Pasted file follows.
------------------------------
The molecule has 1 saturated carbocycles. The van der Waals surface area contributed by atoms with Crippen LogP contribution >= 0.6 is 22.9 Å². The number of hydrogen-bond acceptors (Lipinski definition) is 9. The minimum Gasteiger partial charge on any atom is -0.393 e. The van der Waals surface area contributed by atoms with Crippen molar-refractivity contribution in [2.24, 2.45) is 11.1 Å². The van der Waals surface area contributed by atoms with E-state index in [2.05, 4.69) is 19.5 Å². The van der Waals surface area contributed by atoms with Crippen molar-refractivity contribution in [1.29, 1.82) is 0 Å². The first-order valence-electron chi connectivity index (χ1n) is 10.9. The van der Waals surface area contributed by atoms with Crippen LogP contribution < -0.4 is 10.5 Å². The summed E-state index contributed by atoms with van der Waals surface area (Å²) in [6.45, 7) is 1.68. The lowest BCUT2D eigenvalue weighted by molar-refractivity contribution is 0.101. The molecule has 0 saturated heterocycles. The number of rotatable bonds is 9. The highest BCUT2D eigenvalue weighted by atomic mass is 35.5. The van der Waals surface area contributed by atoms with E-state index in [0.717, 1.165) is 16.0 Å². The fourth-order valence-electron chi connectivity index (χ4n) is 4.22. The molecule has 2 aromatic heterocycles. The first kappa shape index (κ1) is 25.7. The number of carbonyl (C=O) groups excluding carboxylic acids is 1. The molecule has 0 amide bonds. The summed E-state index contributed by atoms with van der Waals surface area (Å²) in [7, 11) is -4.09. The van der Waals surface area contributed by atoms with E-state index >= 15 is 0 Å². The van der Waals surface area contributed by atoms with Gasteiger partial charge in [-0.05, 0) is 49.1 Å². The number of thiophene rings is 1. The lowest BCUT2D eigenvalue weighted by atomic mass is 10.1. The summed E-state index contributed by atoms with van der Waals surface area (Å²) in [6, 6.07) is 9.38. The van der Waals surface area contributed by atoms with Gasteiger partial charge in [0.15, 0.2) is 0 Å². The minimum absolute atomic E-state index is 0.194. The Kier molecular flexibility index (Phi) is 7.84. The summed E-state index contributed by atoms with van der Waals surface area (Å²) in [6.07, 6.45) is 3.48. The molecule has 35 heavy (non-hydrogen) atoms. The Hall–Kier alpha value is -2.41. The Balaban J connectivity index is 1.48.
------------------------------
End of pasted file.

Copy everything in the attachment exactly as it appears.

The molecule has 1 saturated carbocycles. The van der Waals surface area contributed by atoms with Crippen LogP contribution >= 0.6 is 22.9 Å². The number of hydrogen-bond acceptors (Lipinski definition) is 9. The minimum Gasteiger partial charge on any atom is -0.393 e. The van der Waals surface area contributed by atoms with Crippen molar-refractivity contribution in [2.24, 2.45) is 11.1 Å². The van der Waals surface area contributed by atoms with E-state index in [2.05, 4.69) is 19.5 Å². The van der Waals surface area contributed by atoms with Crippen molar-refractivity contribution in [1.29, 1.82) is 0 Å². The first-order valence-electron chi connectivity index (χ1n) is 10.9. The van der Waals surface area contributed by atoms with Crippen LogP contribution < -0.4 is 10.5 Å². The summed E-state index contributed by atoms with van der Waals surface area (Å²) in [6.45, 7) is 1.68. The lowest BCUT2D eigenvalue weighted by molar-refractivity contribution is 0.101. The molecule has 0 saturated heterocycles. The number of rotatable bonds is 9. The highest BCUT2D eigenvalue weighted by atomic mass is 35.5. The van der Waals surface area contributed by atoms with E-state index in [0.717, 1.165) is 16.0 Å². The fourth-order valence-electron chi connectivity index (χ4n) is 4.22. The molecule has 2 aromatic heterocycles. The first kappa shape index (κ1) is 25.7. The number of carbonyl (C=O) groups excluding carboxylic acids is 1. The molecule has 0 amide bonds. The summed E-state index contributed by atoms with van der Waals surface area (Å²) in [7, 11) is -4.09. The van der Waals surface area contributed by atoms with E-state index >= 15 is 0 Å². The van der Waals surface area contributed by atoms with Gasteiger partial charge in [-0.05, 0) is 49.1 Å². The number of thiophene rings is 1. The lowest BCUT2D eigenvalue weighted by atomic mass is 10.1. The summed E-state index contributed by atoms with van der Waals surface area (Å²) in [6, 6.07) is 9.38. The van der Waals surface area contributed by atoms with Gasteiger partial charge in [0.15, 0.2) is 0 Å². The minimum absolute atomic E-state index is 0.194. The Kier molecular flexibility index (Phi) is 7.84. The summed E-state index contributed by atoms with van der Waals surface area (Å²) in [6.07, 6.45) is 3.48. The molecule has 35 heavy (non-hydrogen) atoms. The Hall–Kier alpha value is -2.41. The Balaban J connectivity index is 1.48.